Less than 200 years ago, passenger pigeons were the No. 1 bird in North America, and possibly on Earth. They numbered around 5 billion at their peak, forming huge flocks that stretched up to a mile wide and 300 miles long. They could block the sun for days at a time as they thundered overhead.
"The pigeon was a biological storm," conservationist Aldo Leopold once wrote. "He was the lightning that played between two opposing potentials of intolerable intensity: the fat of the land and the oxygen of the air. Yearly the feathered tempest roared up, down, and across the continent, sucking up the laden fruits of forest and prairie, burning them in a traveling blast of life."
And then, within a few decades, it all came crashing down. One of the planet's most successful birds went from billions to one, dwindling down to a final survivor named Martha who lived her entire life in captivity. She was found dead in her cage at the Cincinnati Zoo around 1 p.m. on Sept. 1, 1914, completing one of the fastest and most dramatic extinctions ever witnessed by humans.
We weren't exactly bystanders, of course. People hunted passenger pigeons to extinction, based on the fallacy that nothing of such abundance could be wiped out by human hands. And now, as we reach the 100th anniversary of being proven wrong about that, Martha has become more than just the last of her species — she's a symbolic reminder not to make the same mistakes again.
"It's a powerful cautionary tale that no matter how abundant something is — it could be water, fuel or something alive — if we're not good stewards we can lose it," says naturalist Joel Greenberg, author of "A Feathered River Across the Sky: The Passenger Pigeon's Flight to Extinction," which was published earlier this year. "And if something as abundant as the passenger pigeon can disappear in just a few decades, something rarer could disappear in an instant."
Beech forests, like this one in Wisconsin, were a popular hangout for passenger pigeons. (Photo: Joshua Mayer/Flickr)
Birds of a feather
A lone passenger pigeon might have looked unremarkable — sort of like a larger, more colorful mourning dove — but their flocks were legendary. "The air was literally filled with pigeons," John James Audubon wrote in 1813, describing a flight he encountered in Kentucky. "The light of noon-day was obscured as by an eclipse, the dung fell in spots, not unlike melting flakes of snow; and the continued buzz of the wings had a tendency to lull my senses to repose."
Many descriptions of passenger pigeons would seem dubious if they weren't so plentiful and consistent. "People wrote over 300 years in five or six languages describing these birds darkening the skies over major cities of the Eastern U.S. and Canada," Greenberg tells MNN. The flocks would fill forests as they devoured acorns and beechnuts, helping spread white oaks and beech trees while providing a feast for predators like bobcats, eagles, foxes, hawks, minks, owls and wolves.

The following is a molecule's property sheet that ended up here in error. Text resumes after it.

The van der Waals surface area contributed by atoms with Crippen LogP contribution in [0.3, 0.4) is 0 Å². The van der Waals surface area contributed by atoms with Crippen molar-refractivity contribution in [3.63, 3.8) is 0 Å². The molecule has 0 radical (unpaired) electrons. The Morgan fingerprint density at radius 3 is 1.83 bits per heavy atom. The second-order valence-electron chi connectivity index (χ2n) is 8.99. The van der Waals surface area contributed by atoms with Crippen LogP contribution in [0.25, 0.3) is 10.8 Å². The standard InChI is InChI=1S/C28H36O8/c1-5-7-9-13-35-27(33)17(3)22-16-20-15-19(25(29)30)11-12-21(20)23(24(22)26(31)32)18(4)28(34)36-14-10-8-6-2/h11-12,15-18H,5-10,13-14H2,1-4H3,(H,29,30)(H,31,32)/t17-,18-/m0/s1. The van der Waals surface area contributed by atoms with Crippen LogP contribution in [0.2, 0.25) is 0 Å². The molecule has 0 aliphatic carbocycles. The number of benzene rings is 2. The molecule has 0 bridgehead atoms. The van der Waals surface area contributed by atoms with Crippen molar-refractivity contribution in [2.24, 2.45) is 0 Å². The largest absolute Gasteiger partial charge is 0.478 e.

That's a tactic known as "predator satiation," similar to what cicadas do. By periodically flooding a habitat with pigeons, the species could sustainably satisfy its predators. All but one predator, that is.
A trailer for the 2014 documentary "From Billions to None," which details the story of passenger pigeons' extinction.
A bird in hand
Humans hunted passenger pigeons for food and feathers long before Europeans came to North America, but something changed in the 1800s. Technology turned the hunts into an industrial slaughter, with pigeoners using the telegraph to track flocks and the railroad to move their spoils.
People used all kinds of maniacal tactics to kill pigeons, including burning down nest trees, baiting the birds with alcohol-soaked grain, trapping them in huge nets and even luring them with captive pigeons on small perches — the origin of the term "stool pigeon." On top of that, loggers had shrunk and fragmented swaths of old-growth forest by the 1880s, providing pigeons with fewer places to flee.
And when pigeon populations began to plummet, the hunters doubled down.
"There were 600 to 3,000 professional hunters who did nothing but chase the birds all year long," Greenberg says. "The people hunting them knew they were decreasing, but instead of saying 'let's hold off,' they hunted them more intensely. Toward the end, they just started raiding all the nests. They wanted to get every last bird, squeeze every last penny out of them before they were gone."
As with many of today's environmental issues, there was also an effort to obscure the missing pigeons. "People were making things up to allay concerns that the birds were decreasing," Greenberg adds. "They would say things like the birds lay eggs all year long, even though they just laid an egg once per year. Or they would say the birds moved to South America and changed their appearance."
For anyone who had seen torrents of passenger pigeons in the 1860s and 1870s, it was hard to believe they were nearly extinct in the 1890s. After the final holdouts in Michigan vanished, many people assumed the birds moved farther west, maybe to Arizona or Puget Sound. Henry Ford even suggested the entire species had made a break for Asia. Eventually, though, denial gave way to grim acceptance. The last-known wild passenger pigeon was shot April 3, 1902, in Laurel, Indiana.
Captive passenger pigeons perch at a Chicago aviary in 1896. (Photo: Wikimedia Commons)
Martha's swan song